Many children with disabilities who do access the education system do so when they are much older than students without disabilities. Thirteen children, ranging from 8 to 16 years old, and four young adults with disabilities interviewed by Human Rights Watch had not entered school at the age stipulated in South African law, as a result of long waiting lists and referrals to different special schools. Eight children with disabilities, ranging from 7 years to 15 years old, were registered in day care centers or crèches, waiting for school placements.

Problematic Referrals

The way that school officials make referrals and decisions about enrollment—specifically, failing to include children with disabilities in mainstream settings in the early years of education, and referring those who are already in mainstream schools to special schools—often compromises the experiences of children and young adults with disabilities, and their lifelong education opportunities.  

Academic research and reports by national NGOs have confirmed the widespread practice of placing children with disabilities in special schools, based on an assessment of their disability rather than on their abilities and the level of need and support needed to ensure they can learn in a local mainstream school.[129]

Human Rights Watch found that 10 of the 70 children interviewed who attended mainstream or full-service schools, were waiting for a referral to a special school because their current schools could or would no longer accommodate them.

Such practices contradict the government’s broader aim of achieving inclusive education by ensuring children with disabilities can attend nearby mainstream schools, while being guaranteed adequate support through reasonable accommodations.[130] 

The UN Committee on the Rights of Persons with Disabilities has repeatedly called on states party to the CRPD to end the segregation of children with disabilities, and to “take necessary steps to ensure that pupils who attend special schools are enrolled in inclusive schools,”[131] “establish and define goals and timeframes to ensure students with disabilities transition from special needs education to inclusive schools,”[132] and “reallocate resources from the special education system to promote inclusive education in mainstream schools.”[133]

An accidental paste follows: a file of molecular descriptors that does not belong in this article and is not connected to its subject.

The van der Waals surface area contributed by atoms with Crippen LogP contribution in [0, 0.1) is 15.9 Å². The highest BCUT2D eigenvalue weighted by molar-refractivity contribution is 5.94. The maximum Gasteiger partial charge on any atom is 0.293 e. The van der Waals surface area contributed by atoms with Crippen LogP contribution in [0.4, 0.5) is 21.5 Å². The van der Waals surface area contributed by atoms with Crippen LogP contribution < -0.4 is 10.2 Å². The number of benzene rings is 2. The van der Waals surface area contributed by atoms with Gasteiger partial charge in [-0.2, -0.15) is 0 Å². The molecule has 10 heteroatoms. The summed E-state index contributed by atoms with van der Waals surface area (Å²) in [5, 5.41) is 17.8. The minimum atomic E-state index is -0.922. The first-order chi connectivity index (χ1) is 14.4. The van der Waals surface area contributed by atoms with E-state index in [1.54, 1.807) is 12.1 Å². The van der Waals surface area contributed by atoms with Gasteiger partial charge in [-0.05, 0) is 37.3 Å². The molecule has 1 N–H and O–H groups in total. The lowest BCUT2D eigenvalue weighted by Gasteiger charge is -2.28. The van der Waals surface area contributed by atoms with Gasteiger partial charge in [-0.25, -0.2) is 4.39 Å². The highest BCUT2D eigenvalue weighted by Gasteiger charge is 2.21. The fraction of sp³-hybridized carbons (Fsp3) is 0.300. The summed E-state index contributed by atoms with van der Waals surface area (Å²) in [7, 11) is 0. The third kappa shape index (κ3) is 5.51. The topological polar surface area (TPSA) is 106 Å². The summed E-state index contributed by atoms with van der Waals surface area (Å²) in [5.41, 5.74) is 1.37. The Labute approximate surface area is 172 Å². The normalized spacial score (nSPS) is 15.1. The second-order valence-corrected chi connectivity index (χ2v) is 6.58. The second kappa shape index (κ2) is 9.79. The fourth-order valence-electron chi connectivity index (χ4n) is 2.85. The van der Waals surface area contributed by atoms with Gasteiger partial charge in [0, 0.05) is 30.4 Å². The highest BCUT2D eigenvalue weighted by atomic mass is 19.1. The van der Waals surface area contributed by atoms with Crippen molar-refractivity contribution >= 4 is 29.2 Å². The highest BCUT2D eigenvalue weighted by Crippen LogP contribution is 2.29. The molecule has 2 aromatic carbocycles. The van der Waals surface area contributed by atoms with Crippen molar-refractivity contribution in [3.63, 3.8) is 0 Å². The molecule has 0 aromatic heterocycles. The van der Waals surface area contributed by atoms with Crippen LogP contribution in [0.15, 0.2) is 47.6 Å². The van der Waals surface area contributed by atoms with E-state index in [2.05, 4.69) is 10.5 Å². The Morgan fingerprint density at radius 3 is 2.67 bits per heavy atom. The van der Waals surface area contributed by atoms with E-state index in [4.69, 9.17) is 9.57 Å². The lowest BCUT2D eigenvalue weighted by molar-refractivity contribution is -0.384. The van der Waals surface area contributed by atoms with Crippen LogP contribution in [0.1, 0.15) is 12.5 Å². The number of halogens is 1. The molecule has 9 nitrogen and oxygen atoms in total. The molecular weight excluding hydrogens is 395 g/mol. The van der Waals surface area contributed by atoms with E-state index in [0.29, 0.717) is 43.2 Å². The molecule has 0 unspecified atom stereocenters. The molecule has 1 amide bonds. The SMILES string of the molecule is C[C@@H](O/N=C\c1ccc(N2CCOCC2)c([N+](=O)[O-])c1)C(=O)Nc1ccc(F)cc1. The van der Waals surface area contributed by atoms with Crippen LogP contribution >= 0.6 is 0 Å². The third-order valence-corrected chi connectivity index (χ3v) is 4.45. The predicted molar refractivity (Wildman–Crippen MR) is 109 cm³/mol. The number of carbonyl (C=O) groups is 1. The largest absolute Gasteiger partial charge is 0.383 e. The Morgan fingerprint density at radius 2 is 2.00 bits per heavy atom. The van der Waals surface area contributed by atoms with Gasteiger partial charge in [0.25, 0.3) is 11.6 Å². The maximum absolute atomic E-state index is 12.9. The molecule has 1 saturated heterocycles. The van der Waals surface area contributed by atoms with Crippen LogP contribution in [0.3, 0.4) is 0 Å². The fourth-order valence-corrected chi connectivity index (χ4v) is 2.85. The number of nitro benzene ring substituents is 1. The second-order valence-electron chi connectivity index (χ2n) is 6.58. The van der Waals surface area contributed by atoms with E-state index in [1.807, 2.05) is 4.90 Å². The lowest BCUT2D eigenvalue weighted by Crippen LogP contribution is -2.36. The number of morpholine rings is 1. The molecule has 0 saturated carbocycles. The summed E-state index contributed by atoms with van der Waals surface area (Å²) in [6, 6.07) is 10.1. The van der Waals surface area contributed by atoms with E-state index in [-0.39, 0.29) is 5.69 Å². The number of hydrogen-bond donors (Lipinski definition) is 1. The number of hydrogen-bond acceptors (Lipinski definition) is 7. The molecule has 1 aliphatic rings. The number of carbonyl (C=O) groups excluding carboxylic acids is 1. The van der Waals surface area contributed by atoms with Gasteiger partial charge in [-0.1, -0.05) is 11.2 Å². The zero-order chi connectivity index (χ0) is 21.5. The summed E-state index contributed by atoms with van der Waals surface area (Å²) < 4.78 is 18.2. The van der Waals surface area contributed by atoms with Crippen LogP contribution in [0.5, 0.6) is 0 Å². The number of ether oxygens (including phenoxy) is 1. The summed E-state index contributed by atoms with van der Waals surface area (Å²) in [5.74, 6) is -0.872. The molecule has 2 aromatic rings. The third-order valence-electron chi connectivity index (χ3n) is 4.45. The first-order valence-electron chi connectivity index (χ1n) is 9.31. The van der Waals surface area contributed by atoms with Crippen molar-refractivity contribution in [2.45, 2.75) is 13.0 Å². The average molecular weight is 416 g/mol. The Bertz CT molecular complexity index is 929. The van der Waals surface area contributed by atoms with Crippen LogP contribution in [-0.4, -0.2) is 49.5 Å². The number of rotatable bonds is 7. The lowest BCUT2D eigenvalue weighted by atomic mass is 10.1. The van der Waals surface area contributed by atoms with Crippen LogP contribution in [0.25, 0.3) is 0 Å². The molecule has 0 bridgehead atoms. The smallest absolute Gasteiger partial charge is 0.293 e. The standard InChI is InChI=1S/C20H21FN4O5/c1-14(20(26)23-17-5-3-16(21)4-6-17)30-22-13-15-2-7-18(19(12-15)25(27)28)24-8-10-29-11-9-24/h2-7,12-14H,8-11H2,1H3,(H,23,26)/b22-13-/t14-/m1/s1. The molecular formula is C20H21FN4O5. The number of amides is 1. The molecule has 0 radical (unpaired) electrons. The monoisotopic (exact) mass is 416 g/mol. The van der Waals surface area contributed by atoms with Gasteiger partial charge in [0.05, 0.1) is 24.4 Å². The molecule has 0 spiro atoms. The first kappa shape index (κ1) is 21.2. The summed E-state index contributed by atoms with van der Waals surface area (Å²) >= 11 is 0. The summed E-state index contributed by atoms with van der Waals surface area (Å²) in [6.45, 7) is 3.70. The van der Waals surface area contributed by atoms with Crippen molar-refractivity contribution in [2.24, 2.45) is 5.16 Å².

Sipho, 14, who has epilepsy and an intellectual disability, sits with his aunt outside their house in Orange Farm township, Johannesburg. Sipho had to drop out of his first special school after having epileptic fits and was refused admission by second special school. He was finally able to attend a third special school after a two-year wait with the help of a local NGO.  

Historically, children with intellectual or multiple disabilities, and children with autism spectrum disorder, have not been able to access public schools of any type, because of the limited availability of schools tailored to their needs, as well as discriminatory attitudes about the value of education for children with their needs.[134] 

Members of the Campaign to Promote the Right to Education for Children with Disabilities, as well as service providers and experts across the country, told Human Rights Watch that, while some progress has been made at a provincial level to address the issue,[135] children with “severe and profound” disabilities across the country are still affected in their access to any public school.[136]  

Arbitrary and Unchecked School Decision-Making

There is a problem with gate-keeping in schools. Schools are not admitting children in the first place to avoid predictable drop-outs.
—Henry Hendricks, general secretary, NAPTOSA, January 2015[137]

Robyn Beere, director of Inclusive Education South Africa, an organization that provides support and advice on inclusive education to parents of children with disabilities, warned that the government needs to think carefully about what type of school children with disabilities are placed in, particularly closely examining and vetting referrals to special schools, for “[they] are fundamentally changing a child’s life and placing limitations on the child.”[138] 

Mainstream Schools

At a special needs day care center in Zwelethemba, near Worcester, only two out of nineteen children proceeded on to a mainstream school in 2013, according to the center’s director.[139] One was a girl with Down Syndrome. The center’s director, told Human Rights Watch: